This observation doesn’t end with just the building. Your premises, marketing literature, dress attire of you employees, uniforms, office settings, rubbish areas and a host of other areas should be updated and tidy. Continue reading “The Final Act! The Day Will Come! Part 2”
Business Succession planning for businesses, especially private companies, should be on the a top propriety in the planning area. Whether the sale will be to top management, middle management, family or to outside sales, it should be an ongoing planning concern.
A number of private established company’s do not have any such planning, and newer companies in where the owners have no family to take over have the same problem. In both situations there is a challenge to create a succession plan.
Business succession planning could be the hardest planning of all. However, it is a must in planning. It is the only way the current owners can guarantee that the wealth of the company will either be passed on and continued, or the wealth is transferred to the families through the sale of the business. Without the succession plan, the largest potential of business wealth can be lost forever.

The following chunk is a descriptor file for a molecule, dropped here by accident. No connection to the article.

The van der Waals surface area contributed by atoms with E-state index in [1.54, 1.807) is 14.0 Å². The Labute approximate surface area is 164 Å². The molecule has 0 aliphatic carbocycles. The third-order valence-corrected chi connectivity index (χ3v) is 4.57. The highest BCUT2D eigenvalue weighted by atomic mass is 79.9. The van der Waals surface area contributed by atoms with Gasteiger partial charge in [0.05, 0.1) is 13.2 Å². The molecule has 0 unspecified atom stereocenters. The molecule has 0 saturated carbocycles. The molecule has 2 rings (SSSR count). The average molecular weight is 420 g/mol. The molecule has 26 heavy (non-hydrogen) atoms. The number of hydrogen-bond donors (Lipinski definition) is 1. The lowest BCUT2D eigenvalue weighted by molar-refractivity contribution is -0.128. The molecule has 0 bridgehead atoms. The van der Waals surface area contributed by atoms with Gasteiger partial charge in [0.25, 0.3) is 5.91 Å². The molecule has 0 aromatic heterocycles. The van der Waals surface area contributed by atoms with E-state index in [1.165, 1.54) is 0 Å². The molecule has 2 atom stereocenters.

The lack of a Succession planning is the reason why many stockholder owners walk the floors at 2am. They have a true concern for the successor of the firm and the protection of the wealth of the firm.
Some of the questions that the owners of firms have:
- What if I die or become very sick?
- What if I lose my key person or key group?
- What if don’t want to do this any longer?
- What if there is an economic downturn and I can’t recoup?
Other areas of concern are:
- If I want to sell, when do I sell?
- What is the business worth?
- Does the senior management want to leave and retire, or stay active?
- Can the main group of owners afford to retire without creating a cash flow crunch?
- How vulnerable is the company if key people leave and take the secrets with them, or even start their own business, using the company’s business model, or share vital business secrets?